The Film Festival has been inordinately (and thankfully) packed with a trio of hardcase Korean films. The Man from Nowhere and I Saw the Devil have both already made their indelible marks upon my brain and now The Yellow Sea sears itself there too.
This is a down and dirty tale, dealing with a vast culture I had no previous knowledge of: the denizens of Yanji City, a city bordering China, North Korea and Russia. These people are commonly referred to as Joseonjok's and from the looks of it, this is what you would imagine a standard border town to look like: rife with poverty and crime, people struggling to make it through life and the hope of getting out. One person who made it out is Gu-Nam's wife; they borrowed money from a loan shark to get her out to Seoul and now Gu-Nam is stuck trying to pay the ever-increasing bill. He drives a taxi but gambles most (if not all) of his income away at mah-jong and he hasn't heard from his wife in 6 months. Enter local crimelord Mr. Myun with a proposal for Gu-Nam: he can consider his debt repaid and can look for his wife, if he smuggles into Seoul and kills a wealthy South Korean businessman - "The Professor" - and returns with his severed thumb for Mr. Myun. Gu-Nam struggles with the idea of killing, but with nowhere else to go and no-one else to turn to he reluctantly accepts. It doesn't go according to plan.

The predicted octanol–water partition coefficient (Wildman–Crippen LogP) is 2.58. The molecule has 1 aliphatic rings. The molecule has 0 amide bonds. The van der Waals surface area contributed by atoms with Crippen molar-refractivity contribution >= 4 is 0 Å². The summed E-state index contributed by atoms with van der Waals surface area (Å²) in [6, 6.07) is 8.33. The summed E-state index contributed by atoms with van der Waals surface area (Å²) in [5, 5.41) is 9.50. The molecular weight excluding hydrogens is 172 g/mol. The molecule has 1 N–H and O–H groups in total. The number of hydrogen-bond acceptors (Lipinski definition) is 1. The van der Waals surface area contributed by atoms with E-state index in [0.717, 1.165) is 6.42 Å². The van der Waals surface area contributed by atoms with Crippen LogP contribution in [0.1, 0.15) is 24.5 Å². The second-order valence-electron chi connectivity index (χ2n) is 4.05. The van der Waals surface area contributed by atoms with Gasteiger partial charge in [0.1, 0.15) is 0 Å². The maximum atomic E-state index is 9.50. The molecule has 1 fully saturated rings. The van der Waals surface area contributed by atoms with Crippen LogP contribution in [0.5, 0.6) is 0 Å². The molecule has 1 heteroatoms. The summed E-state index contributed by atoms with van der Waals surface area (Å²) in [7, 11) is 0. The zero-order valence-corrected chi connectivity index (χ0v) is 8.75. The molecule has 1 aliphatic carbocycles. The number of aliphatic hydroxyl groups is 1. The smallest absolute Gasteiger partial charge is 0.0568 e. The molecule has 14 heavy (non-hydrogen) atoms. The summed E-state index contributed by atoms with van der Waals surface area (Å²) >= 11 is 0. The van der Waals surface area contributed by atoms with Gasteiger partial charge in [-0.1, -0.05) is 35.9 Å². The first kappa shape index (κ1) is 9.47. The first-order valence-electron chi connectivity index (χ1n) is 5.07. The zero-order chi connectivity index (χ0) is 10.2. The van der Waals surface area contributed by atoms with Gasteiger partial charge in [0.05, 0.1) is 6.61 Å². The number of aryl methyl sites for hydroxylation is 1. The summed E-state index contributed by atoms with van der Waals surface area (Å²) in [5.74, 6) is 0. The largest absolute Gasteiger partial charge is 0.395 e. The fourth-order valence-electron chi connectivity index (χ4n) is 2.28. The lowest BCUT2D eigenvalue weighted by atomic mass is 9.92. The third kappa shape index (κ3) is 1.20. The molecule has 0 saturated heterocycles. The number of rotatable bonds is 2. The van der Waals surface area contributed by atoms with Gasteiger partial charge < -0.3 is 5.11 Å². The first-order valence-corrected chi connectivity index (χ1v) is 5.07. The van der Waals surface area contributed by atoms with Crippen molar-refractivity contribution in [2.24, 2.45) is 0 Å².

That's the set-up and that first part plays out like a slow-burn drama. Perhaps as you may expect from an arthouse foreign film detailing the downtrodden lives of a vast sea of immigrants offering cheap labour to Korea. But then the hit goes down, or more specifically, crazily sideways and the adrenaline kicks in like a bucket of Red Bull to the face. The chase sequence directly after Gu-Nam finishes the job is an insane piece of vehicular carnage, as Gu-Nam runs and the cops (on foot and in cars) close in. But Gu-Nam doesn't just have the cops to worry about: he's also still trying to track down his wife, The Professor had gang connections who are now after Gu-Nam and Mr. Myun is headed to Seoul to clean up. Gu-Nam has no friends or allies to call on, little in the way of weapons and funds and is quickly running out of time. But he's a tenacious bastard and won't let himself quit, even as the bodies and the beatings stack up.
The entire middle section of the film is made up of these chases, fights, deals and betrayals and director Na Hong-jin keeps the pace and tension up. Adding to the brutality is the almost complete lack of guns or firearms of any kind. Axes get a big workout. This is a genre film with the requisite gangsters but they're not glamorous and nor are they totally grim'n'gritty either. This is a film with a heightened reality - where a guy can take a gunshot, a bunch of stabbings and head wounds and keep on keeping on. There is also Mr. Myun who is a big, rough and total badass rogue who has a lot of the film's great lines and carries a lot of charisma; he's a larger than life character.
The Yellow Sea, for all its adrenaline and tensions, is not perfect. There is a certain point an amount of drag sets in and a chase sequence with visuals that become messy and distracting. The biggest problem I had though, was come the end where a number of plot contrivances are unnecessary but used to try and wrap and twist it all around. But damn this is an otherwise tightly wound film with Na Hong-jin masterfully using genre conventions to say something more.